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Archaeology Matters

British Archaeology magazine

British Archaeology magazine is a bi-monthly magazine that looks in depth at the latest archaeology news, discoveries and research within the UK and from British Archaeologists working overseas. 

It is available from major high street newsagents, via print or digital subscription, and is included as one of the membership benefits to members of the Council for British Archaeology.

Past Issues

Both print and digital editions of British Archaeology are included in the membership package of the Council for British Archaeology, along with a searchable back library of previous issues.

It's easy to access your free digital edition, just register online (membership number required).

Once you are registered, just go here and login to start reading British Archaeology online.

To search our entire back-catalogue for subjects that might interest you, enter a search term in the box below.


Issue 172 of British Archaeology out now!

On the cover: The relics of St Eanswythe

New research supports a tradition that bones found in a lead casket in a Kent church are the remains of Eanswythe, a woman who was one of the UK’s first saints. We have the inside story.

Issue 172


Film sets and training trenches

The movie 1917 is set in France, but most of the action was filmed in Wiltshire. We look at a century of trench digging and filming on Salisbury Plain

Combatants at Barrow Clump

A prehistoric burial mound and an Anglo-Saxon cemetery have been the focus of an unusual military operation

The mystery warrior of Walberton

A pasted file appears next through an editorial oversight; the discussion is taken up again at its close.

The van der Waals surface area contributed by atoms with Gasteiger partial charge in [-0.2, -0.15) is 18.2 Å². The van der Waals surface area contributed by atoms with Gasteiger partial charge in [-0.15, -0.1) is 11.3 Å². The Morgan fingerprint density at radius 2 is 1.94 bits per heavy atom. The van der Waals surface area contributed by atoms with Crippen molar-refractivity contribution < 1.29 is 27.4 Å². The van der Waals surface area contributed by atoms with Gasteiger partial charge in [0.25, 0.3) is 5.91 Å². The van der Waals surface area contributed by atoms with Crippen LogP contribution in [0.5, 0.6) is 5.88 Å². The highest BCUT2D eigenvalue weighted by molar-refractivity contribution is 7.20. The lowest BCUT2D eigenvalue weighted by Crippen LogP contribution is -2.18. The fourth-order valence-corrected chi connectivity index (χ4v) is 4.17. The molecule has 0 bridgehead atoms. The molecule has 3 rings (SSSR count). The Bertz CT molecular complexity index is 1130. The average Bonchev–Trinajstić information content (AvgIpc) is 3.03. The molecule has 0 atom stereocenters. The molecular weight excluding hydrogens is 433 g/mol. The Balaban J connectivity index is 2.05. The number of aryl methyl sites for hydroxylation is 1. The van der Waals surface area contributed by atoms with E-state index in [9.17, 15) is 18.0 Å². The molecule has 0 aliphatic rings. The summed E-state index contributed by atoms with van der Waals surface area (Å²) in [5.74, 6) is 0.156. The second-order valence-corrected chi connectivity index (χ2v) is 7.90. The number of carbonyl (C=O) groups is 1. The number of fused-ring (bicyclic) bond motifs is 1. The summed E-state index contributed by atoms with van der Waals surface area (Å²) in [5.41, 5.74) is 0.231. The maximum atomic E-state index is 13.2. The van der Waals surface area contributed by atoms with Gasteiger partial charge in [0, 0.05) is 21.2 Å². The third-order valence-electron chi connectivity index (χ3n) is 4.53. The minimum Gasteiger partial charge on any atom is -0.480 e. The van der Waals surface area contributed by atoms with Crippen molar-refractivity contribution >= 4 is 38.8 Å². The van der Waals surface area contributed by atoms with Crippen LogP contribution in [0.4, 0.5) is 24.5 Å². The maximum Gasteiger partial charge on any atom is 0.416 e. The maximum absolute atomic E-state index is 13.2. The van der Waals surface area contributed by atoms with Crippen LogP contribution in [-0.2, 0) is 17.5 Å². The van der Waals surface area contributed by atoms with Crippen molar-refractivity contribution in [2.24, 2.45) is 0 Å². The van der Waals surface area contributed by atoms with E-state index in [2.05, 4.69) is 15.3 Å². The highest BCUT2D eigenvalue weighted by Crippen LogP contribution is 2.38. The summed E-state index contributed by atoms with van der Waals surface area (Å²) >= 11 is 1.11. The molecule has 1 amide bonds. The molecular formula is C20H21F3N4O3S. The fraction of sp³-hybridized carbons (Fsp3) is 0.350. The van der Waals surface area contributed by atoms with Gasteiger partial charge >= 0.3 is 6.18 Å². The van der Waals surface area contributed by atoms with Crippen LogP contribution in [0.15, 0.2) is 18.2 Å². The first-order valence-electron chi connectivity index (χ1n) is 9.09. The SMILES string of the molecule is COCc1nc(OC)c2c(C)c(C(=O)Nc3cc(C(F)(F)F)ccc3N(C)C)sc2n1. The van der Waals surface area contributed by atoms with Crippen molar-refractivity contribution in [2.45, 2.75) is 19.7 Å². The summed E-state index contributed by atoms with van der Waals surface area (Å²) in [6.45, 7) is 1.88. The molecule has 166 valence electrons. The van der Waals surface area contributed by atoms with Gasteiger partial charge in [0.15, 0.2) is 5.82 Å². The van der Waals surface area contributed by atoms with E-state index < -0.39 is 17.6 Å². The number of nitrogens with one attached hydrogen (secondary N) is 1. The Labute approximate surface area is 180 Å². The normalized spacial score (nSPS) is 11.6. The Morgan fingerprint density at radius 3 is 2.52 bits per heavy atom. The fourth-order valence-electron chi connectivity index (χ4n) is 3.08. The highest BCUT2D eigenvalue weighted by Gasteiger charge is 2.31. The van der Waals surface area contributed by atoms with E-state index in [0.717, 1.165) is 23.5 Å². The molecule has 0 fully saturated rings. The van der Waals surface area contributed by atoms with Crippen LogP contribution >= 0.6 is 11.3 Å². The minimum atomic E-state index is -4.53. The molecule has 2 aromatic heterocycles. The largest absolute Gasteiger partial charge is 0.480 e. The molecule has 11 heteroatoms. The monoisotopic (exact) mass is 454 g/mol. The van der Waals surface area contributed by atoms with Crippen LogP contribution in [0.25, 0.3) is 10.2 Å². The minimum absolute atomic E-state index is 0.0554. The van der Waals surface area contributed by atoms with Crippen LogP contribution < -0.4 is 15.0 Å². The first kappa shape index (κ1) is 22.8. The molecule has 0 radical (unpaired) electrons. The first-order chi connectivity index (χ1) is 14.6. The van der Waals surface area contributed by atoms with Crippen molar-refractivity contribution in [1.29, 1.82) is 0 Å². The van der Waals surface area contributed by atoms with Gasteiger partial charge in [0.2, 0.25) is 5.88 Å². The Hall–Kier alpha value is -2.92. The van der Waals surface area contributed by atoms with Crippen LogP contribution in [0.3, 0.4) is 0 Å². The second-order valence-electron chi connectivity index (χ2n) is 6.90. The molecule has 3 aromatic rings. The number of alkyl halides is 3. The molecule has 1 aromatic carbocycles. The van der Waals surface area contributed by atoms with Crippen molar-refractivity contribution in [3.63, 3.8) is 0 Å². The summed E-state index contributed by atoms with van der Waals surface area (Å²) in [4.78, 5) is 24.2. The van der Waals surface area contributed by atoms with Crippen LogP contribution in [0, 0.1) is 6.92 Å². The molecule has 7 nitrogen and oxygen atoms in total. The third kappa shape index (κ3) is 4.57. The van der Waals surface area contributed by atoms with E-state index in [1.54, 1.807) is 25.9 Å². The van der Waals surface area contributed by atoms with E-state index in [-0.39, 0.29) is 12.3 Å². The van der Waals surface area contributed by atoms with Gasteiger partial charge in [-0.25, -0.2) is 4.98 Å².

After featuring the Bersted warrior in the last edition, we report a second Iron Age weapon grave in West Sussex. If the first had encountered Caesar in France, it’s possible this one witnessed Claudius’s invasion of Britain

Fantastic beasts, found in Kent

An Iron Age bucket decorated with fish-tailed horses and giant chicken is very similar to the famous Aylesford bucket dug up nearby in 1866

The Havering Hoard

An hoard of Bronze Age tools and weapons has been found in east London. Buried in four parts at a small settlement, it is a rare case of such a discovery made in an archaeological excavation

Breaking bronze

How were the pieces in Bronze Age hoards broken up? The answer is not as obvious as you might think

Memories of Blanches Banques

Archaeologists are mapping the half-hidden traces of a First World War prison camp on Jersey

Out of the darkness

Development-led archaeology becomes more accessible


My archaeology

Neil Redfern, the CBA’s new director


Is fire use at Barnham the oldest in Europe?

Greg Bailey on TV

Villages by the Sea

Sharp focus

The Forgotten Heinkel on Lundy


Chapels in Kendal and Cornwall


Westminster Abbey mosaics, and footprints in the past


Should we be concerned about a spat at the British Museum?

British Archaeology is a bimonthly members' magazine that is also available in newsagents, and by subscription in print and digital


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